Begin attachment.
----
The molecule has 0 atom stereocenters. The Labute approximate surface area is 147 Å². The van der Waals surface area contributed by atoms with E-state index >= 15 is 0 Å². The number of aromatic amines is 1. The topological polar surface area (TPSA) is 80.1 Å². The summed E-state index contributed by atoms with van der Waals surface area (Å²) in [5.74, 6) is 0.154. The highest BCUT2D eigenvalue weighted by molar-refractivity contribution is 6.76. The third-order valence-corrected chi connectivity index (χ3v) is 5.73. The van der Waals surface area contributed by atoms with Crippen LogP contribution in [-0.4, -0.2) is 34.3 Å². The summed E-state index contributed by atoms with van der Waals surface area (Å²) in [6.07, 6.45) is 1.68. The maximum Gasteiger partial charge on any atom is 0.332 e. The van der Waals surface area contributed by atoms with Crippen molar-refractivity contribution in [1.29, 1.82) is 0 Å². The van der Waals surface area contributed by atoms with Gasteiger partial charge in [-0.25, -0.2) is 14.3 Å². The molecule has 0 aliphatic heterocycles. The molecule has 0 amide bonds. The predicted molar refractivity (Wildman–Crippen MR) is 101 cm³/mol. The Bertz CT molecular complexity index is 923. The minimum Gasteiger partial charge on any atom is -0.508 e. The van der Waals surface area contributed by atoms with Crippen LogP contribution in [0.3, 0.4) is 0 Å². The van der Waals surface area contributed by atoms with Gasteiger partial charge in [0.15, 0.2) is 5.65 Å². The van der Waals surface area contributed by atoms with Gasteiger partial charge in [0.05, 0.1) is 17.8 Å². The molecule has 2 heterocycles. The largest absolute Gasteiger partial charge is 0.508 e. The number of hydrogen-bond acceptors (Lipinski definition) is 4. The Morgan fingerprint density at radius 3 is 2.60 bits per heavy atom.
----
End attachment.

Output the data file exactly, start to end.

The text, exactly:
The molecule has 0 atom stereocenters. The Labute approximate surface area is 147 Å². The van der Waals surface area contributed by atoms with E-state index >= 15 is 0 Å². The number of aromatic amines is 1. The topological polar surface area (TPSA) is 80.1 Å². The summed E-state index contributed by atoms with van der Waals surface area (Å²) in [5.74, 6) is 0.154. The highest BCUT2D eigenvalue weighted by molar-refractivity contribution is 6.76. The third-order valence-corrected chi connectivity index (χ3v) is 5.73. The van der Waals surface area contributed by atoms with Crippen LogP contribution in [-0.4, -0.2) is 34.3 Å². The summed E-state index contributed by atoms with van der Waals surface area (Å²) in [6.07, 6.45) is 1.68. The maximum Gasteiger partial charge on any atom is 0.332 e. The van der Waals surface area contributed by atoms with Crippen molar-refractivity contribution in [1.29, 1.82) is 0 Å². The van der Waals surface area contributed by atoms with Gasteiger partial charge in [-0.25, -0.2) is 14.3 Å². The molecule has 0 aliphatic heterocycles. The molecule has 0 amide bonds. The predicted molar refractivity (Wildman–Crippen MR) is 101 cm³/mol. The Bertz CT molecular complexity index is 923. The minimum Gasteiger partial charge on any atom is -0.508 e. The van der Waals surface area contributed by atoms with Crippen LogP contribution in [0.3, 0.4) is 0 Å². The van der Waals surface area contributed by atoms with Gasteiger partial charge in [0.15, 0.2) is 5.65 Å². The van der Waals surface area contributed by atoms with Gasteiger partial charge in [0.05, 0.1) is 17.8 Å². The molecule has 2 heterocycles. The largest absolute Gasteiger partial charge is 0.508 e. The number of hydrogen-bond acceptors (Lipinski definition) is 4. The Morgan fingerprint density at radius 3 is 2.60 bits per heavy atom.